Starting a Dump Truck Business

Starting a dump truck business is relatively simple, but quite costly to do

Description of the business

This business requires owning the dump truck and hauling materials. There are many sizes and brands of trucks that you can get. A tri-axle truck is larger and can carry more materials. The tri-axle is the way to go if you plan to use the truck in the construction industry. If you are going to use the truck for delivering landscape materials (eg topsoil) to home owners, then you might go with a one tonne truck with a dumping unit attached. For slightly larger jobs, a double axle truck would be best. For the purpose of this page, we'll assume you want to buy a tri-axle and serve the construction industry.

Business Start Up Investment Required

The investment for this business is in the tens of thousands, if not the hundreds of thousands. A brand new tri-axle will be over $100,000. With good credit, a down payment, and a viable business plan, you should be able to get financing.

Time commitment

A dump truck business is certainly a full time commitment. You don't invest in a truck and just use it part time. The truck needs to be going full time in order to pay off the financing, cover expenses and make a profit. Busy dump truck drivers are known to regularly log over 60 hours per week.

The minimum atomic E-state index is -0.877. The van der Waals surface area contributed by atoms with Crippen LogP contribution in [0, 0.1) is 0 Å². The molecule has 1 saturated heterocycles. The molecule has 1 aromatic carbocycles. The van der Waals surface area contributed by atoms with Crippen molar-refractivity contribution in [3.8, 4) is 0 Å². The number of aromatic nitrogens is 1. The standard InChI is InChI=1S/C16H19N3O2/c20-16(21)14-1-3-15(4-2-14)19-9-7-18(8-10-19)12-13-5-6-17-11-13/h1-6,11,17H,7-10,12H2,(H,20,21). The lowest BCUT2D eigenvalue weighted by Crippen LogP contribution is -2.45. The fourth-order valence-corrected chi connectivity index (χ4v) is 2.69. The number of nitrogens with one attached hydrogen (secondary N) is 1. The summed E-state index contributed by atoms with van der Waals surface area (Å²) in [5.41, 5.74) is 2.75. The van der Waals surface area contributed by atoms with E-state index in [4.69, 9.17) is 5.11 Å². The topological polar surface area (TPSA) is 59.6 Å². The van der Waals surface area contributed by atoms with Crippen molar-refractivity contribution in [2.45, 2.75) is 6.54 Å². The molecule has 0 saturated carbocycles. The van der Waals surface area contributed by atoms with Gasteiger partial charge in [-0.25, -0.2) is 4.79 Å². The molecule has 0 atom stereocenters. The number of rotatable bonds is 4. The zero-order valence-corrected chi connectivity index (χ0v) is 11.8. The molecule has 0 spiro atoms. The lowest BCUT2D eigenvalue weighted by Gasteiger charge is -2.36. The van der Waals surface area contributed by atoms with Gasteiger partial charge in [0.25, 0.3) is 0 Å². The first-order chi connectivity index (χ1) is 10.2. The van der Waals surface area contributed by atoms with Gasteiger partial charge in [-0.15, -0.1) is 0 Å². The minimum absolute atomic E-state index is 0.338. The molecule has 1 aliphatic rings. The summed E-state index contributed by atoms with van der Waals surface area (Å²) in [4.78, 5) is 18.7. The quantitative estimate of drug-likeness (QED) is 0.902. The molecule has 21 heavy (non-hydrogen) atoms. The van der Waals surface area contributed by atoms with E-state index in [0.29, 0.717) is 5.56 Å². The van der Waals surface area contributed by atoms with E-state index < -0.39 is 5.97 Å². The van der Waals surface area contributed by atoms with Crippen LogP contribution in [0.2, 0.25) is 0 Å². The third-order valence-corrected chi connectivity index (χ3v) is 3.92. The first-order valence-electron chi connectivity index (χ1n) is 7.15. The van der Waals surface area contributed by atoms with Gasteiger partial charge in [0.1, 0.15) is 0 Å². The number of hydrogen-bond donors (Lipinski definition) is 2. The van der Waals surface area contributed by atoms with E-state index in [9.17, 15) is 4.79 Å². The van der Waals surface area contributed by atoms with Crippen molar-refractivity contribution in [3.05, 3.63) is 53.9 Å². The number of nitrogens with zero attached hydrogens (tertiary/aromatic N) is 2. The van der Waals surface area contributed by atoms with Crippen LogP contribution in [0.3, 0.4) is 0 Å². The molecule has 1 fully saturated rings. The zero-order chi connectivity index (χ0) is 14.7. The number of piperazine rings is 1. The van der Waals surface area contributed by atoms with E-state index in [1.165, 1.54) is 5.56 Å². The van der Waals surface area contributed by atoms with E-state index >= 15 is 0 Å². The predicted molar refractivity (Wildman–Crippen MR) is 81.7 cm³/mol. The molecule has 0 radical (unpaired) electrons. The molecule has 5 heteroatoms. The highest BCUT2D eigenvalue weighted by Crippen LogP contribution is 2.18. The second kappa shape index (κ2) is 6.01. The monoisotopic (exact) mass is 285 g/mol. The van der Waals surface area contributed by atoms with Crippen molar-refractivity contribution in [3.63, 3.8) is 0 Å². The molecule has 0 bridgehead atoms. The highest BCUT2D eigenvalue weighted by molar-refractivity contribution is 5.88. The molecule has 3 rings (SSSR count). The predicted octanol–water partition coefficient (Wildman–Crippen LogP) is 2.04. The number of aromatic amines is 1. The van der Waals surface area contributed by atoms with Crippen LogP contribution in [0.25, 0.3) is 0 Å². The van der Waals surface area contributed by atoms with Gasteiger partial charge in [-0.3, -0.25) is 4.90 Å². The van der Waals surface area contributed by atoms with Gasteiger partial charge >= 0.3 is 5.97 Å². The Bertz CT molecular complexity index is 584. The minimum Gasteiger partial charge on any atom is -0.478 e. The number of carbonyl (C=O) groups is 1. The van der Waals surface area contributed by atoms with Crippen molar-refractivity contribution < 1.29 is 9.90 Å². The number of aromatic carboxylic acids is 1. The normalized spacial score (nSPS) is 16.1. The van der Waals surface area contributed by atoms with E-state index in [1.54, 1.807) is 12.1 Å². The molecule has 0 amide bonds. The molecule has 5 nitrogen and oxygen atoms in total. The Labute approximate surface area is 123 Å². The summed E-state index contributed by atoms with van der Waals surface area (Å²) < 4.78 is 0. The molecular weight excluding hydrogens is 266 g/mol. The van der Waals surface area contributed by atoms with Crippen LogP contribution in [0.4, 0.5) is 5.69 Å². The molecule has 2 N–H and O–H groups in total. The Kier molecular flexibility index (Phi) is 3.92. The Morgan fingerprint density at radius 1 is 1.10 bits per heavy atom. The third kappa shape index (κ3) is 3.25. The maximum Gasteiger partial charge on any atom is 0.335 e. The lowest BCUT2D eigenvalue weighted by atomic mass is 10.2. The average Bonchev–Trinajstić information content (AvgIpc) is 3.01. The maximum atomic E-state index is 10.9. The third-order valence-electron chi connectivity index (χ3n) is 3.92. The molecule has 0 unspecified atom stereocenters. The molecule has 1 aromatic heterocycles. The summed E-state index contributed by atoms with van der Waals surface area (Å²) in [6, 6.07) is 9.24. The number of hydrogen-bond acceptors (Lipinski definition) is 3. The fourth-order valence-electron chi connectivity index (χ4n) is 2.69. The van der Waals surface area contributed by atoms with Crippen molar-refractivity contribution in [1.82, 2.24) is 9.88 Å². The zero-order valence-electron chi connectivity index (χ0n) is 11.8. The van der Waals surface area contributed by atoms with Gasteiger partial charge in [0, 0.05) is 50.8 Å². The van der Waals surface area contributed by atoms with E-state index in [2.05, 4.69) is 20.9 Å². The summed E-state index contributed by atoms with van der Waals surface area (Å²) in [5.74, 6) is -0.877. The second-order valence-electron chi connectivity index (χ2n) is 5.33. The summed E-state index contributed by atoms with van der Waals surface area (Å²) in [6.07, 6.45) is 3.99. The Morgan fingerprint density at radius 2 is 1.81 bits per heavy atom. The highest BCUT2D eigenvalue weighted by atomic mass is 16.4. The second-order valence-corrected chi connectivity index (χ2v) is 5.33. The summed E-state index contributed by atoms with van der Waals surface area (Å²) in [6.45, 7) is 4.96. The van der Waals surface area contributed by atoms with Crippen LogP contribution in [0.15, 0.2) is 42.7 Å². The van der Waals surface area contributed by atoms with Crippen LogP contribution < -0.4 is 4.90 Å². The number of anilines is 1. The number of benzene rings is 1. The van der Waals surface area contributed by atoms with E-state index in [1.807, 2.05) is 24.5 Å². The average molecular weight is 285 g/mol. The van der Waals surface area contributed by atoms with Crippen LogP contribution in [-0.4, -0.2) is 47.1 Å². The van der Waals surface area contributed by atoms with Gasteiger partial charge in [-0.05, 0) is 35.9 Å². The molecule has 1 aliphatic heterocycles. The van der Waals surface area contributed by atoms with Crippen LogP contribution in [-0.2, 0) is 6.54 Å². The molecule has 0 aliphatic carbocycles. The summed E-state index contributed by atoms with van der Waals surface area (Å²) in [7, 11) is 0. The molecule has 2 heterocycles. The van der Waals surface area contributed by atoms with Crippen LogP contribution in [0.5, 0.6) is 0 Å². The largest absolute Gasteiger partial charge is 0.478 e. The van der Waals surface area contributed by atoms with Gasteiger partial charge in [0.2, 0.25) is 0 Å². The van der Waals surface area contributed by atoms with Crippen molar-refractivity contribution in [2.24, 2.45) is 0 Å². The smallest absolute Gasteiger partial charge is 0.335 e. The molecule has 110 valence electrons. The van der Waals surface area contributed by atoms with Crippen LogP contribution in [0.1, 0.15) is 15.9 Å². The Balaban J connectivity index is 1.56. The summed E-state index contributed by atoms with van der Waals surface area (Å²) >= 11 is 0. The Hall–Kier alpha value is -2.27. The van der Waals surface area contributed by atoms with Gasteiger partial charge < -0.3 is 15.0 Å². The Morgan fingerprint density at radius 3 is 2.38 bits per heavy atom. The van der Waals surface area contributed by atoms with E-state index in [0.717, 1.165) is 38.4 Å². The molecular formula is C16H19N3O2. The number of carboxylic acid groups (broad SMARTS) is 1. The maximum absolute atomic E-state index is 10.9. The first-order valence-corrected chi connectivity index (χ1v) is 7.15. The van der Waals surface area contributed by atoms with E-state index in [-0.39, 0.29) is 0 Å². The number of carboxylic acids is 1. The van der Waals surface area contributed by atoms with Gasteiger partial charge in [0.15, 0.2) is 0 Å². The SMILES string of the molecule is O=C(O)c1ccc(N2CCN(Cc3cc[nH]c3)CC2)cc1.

Barriers to business start up

Aside from the cost of the truck being a barrier, you will have to look into the licensing requirements in your area. Beyond this, it is costly to own and operate a dump truck. Insurance, fuel, maintenance and repairs are all quite expensive.

Required Qualifications

You will need proper licensing for yourself and your truck. Check with your local licensing representatives.

Tips for Success in Starting a Dump Truck Business

1. Before you buy the truck, research who your competitors are. Learn as much as you can about them. For example: What do they charge? What are their strengths and weaknesses? Who are their clients?

2. Find out all of your costs before opening (insurance, fuel, licensing, etc).

3. Figure out what to charge and how to bill. You will probably have to offer the same prices and payment terms as your competition.

4. Know who your clients will be. Will you work for general contractors? Maybe other dump truck company's? Be confident that you will have enough work all year round.

5. Set up a system to carefully track your financials. Stay on top of your accounts receivable and payables as well.

6. Carefully follow all industry safety rules. It is important to build a good reputation as a safe reliable company.

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